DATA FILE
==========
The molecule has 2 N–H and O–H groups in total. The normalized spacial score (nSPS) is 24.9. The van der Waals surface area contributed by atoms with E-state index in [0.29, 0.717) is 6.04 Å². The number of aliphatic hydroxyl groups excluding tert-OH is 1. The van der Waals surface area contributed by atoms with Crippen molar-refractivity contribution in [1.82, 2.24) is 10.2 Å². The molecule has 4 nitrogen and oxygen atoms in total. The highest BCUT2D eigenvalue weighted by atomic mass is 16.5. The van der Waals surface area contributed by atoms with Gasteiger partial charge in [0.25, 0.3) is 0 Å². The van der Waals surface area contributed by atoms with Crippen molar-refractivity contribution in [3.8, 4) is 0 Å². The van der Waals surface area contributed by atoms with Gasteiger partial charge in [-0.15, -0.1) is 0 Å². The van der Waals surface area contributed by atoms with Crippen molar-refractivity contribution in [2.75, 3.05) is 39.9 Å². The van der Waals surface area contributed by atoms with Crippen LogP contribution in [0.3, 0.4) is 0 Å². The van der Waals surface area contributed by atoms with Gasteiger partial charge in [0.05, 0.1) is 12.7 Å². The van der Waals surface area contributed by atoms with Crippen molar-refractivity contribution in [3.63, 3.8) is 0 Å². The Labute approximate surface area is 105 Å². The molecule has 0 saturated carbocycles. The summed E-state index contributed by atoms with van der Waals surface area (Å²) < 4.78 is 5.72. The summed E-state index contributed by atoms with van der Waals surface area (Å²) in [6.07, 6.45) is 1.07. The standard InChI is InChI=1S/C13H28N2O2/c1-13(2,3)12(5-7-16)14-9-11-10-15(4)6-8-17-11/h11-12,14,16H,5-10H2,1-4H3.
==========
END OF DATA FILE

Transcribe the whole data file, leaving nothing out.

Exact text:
The molecule has 2 N–H and O–H groups in total. The normalized spacial score (nSPS) is 24.9. The van der Waals surface area contributed by atoms with E-state index in [0.29, 0.717) is 6.04 Å². The number of aliphatic hydroxyl groups excluding tert-OH is 1. The van der Waals surface area contributed by atoms with Crippen molar-refractivity contribution in [1.82, 2.24) is 10.2 Å². The molecule has 4 nitrogen and oxygen atoms in total. The highest BCUT2D eigenvalue weighted by atomic mass is 16.5. The van der Waals surface area contributed by atoms with Gasteiger partial charge in [0.25, 0.3) is 0 Å². The van der Waals surface area contributed by atoms with Crippen molar-refractivity contribution in [3.8, 4) is 0 Å². The van der Waals surface area contributed by atoms with Gasteiger partial charge in [-0.15, -0.1) is 0 Å². The van der Waals surface area contributed by atoms with Crippen molar-refractivity contribution in [2.75, 3.05) is 39.9 Å². The van der Waals surface area contributed by atoms with Crippen LogP contribution in [0.3, 0.4) is 0 Å². The van der Waals surface area contributed by atoms with Gasteiger partial charge in [0.05, 0.1) is 12.7 Å². The van der Waals surface area contributed by atoms with Crippen molar-refractivity contribution in [3.63, 3.8) is 0 Å². The Labute approximate surface area is 105 Å². The molecule has 0 saturated carbocycles. The summed E-state index contributed by atoms with van der Waals surface area (Å²) < 4.78 is 5.72. The summed E-state index contributed by atoms with van der Waals surface area (Å²) in [6.07, 6.45) is 1.07. The standard InChI is InChI=1S/C13H28N2O2/c1-13(2,3)12(5-7-16)14-9-11-10-15(4)6-8-17-11/h11-12,14,16H,5-10H2,1-4H3.